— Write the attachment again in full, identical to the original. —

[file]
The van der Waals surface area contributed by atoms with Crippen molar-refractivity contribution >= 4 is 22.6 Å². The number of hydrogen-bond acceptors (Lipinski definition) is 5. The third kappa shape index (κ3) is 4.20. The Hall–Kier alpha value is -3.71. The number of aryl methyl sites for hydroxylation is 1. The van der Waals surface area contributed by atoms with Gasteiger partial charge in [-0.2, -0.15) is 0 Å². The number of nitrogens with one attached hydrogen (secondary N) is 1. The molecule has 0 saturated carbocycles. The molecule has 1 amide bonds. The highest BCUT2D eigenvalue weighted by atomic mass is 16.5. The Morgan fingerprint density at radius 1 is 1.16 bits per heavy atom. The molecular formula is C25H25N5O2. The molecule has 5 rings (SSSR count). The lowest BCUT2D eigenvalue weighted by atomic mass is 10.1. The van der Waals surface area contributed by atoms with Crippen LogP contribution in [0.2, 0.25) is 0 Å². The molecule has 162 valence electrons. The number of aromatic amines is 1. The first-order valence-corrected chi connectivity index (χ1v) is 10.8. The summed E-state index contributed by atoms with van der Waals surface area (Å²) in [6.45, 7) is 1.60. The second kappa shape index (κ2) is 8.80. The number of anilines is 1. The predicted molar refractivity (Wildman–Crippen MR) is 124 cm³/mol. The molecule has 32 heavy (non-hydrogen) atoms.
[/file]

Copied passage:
The van der Waals surface area contributed by atoms with Crippen molar-refractivity contribution >= 4 is 22.6 Å². The number of hydrogen-bond acceptors (Lipinski definition) is 5. The third kappa shape index (κ3) is 4.20. The Hall–Kier alpha value is -3.71. The number of aryl methyl sites for hydroxylation is 1. The van der Waals surface area contributed by atoms with Gasteiger partial charge in [-0.2, -0.15) is 0 Å². The number of nitrogens with one attached hydrogen (secondary N) is 1. The molecule has 0 saturated carbocycles. The molecule has 1 amide bonds. The highest BCUT2D eigenvalue weighted by atomic mass is 16.5. The Morgan fingerprint density at radius 1 is 1.16 bits per heavy atom. The molecular formula is C25H25N5O2. The molecule has 5 rings (SSSR count). The lowest BCUT2D eigenvalue weighted by atomic mass is 10.1. The van der Waals surface area contributed by atoms with Crippen LogP contribution in [0.2, 0.25) is 0 Å². The molecule has 162 valence electrons. The number of aromatic amines is 1. The first-order valence-corrected chi connectivity index (χ1v) is 10.8. The summed E-state index contributed by atoms with van der Waals surface area (Å²) in [6.45, 7) is 1.60. The second kappa shape index (κ2) is 8.80. The number of anilines is 1. The predicted molar refractivity (Wildman–Crippen MR) is 124 cm³/mol. The molecule has 32 heavy (non-hydrogen) atoms.